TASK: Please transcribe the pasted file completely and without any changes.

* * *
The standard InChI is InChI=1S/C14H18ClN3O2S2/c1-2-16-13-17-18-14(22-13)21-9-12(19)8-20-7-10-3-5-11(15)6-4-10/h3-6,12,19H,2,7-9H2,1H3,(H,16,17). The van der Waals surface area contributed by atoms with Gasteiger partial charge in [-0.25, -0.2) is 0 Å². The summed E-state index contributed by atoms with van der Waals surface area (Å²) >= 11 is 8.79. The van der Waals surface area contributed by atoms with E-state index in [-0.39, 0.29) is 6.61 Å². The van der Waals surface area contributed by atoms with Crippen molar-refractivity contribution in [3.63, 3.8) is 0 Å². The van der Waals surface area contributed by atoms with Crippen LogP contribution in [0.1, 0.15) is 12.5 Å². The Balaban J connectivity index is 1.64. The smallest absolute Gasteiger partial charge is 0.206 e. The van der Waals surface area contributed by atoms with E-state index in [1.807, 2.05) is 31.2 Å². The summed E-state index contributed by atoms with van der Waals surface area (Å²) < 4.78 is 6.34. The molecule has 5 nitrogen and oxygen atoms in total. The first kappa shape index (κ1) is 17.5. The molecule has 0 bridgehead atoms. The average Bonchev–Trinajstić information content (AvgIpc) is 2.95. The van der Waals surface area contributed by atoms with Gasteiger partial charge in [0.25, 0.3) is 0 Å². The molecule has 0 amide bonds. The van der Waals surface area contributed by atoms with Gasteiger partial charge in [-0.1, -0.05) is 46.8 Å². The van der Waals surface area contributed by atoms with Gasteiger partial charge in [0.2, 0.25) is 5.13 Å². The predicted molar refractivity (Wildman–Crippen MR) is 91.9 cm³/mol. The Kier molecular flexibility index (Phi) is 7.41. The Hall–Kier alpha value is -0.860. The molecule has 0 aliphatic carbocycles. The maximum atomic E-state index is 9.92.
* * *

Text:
The standard InChI is InChI=1S/C14H18ClN3O2S2/c1-2-16-13-17-18-14(22-13)21-9-12(19)8-20-7-10-3-5-11(15)6-4-10/h3-6,12,19H,2,7-9H2,1H3,(H,16,17). The van der Waals surface area contributed by atoms with Gasteiger partial charge in [-0.25, -0.2) is 0 Å². The summed E-state index contributed by atoms with van der Waals surface area (Å²) >= 11 is 8.79. The van der Waals surface area contributed by atoms with E-state index in [-0.39, 0.29) is 6.61 Å². The van der Waals surface area contributed by atoms with Crippen molar-refractivity contribution in [3.63, 3.8) is 0 Å². The van der Waals surface area contributed by atoms with Crippen LogP contribution in [0.1, 0.15) is 12.5 Å². The Balaban J connectivity index is 1.64. The smallest absolute Gasteiger partial charge is 0.206 e. The van der Waals surface area contributed by atoms with E-state index in [1.807, 2.05) is 31.2 Å². The summed E-state index contributed by atoms with van der Waals surface area (Å²) < 4.78 is 6.34. The molecule has 5 nitrogen and oxygen atoms in total. The first kappa shape index (κ1) is 17.5. The molecule has 0 bridgehead atoms. The average Bonchev–Trinajstić information content (AvgIpc) is 2.95. The van der Waals surface area contributed by atoms with Gasteiger partial charge in [0.25, 0.3) is 0 Å². The molecule has 0 amide bonds. The van der Waals surface area contributed by atoms with Gasteiger partial charge in [-0.1, -0.05) is 46.8 Å². The van der Waals surface area contributed by atoms with Gasteiger partial charge in [0.2, 0.25) is 5.13 Å². The predicted molar refractivity (Wildman–Crippen MR) is 91.9 cm³/mol. The Kier molecular flexibility index (Phi) is 7.41. The Hall–Kier alpha value is -0.860. The molecule has 0 aliphatic carbocycles. The maximum atomic E-state index is 9.92.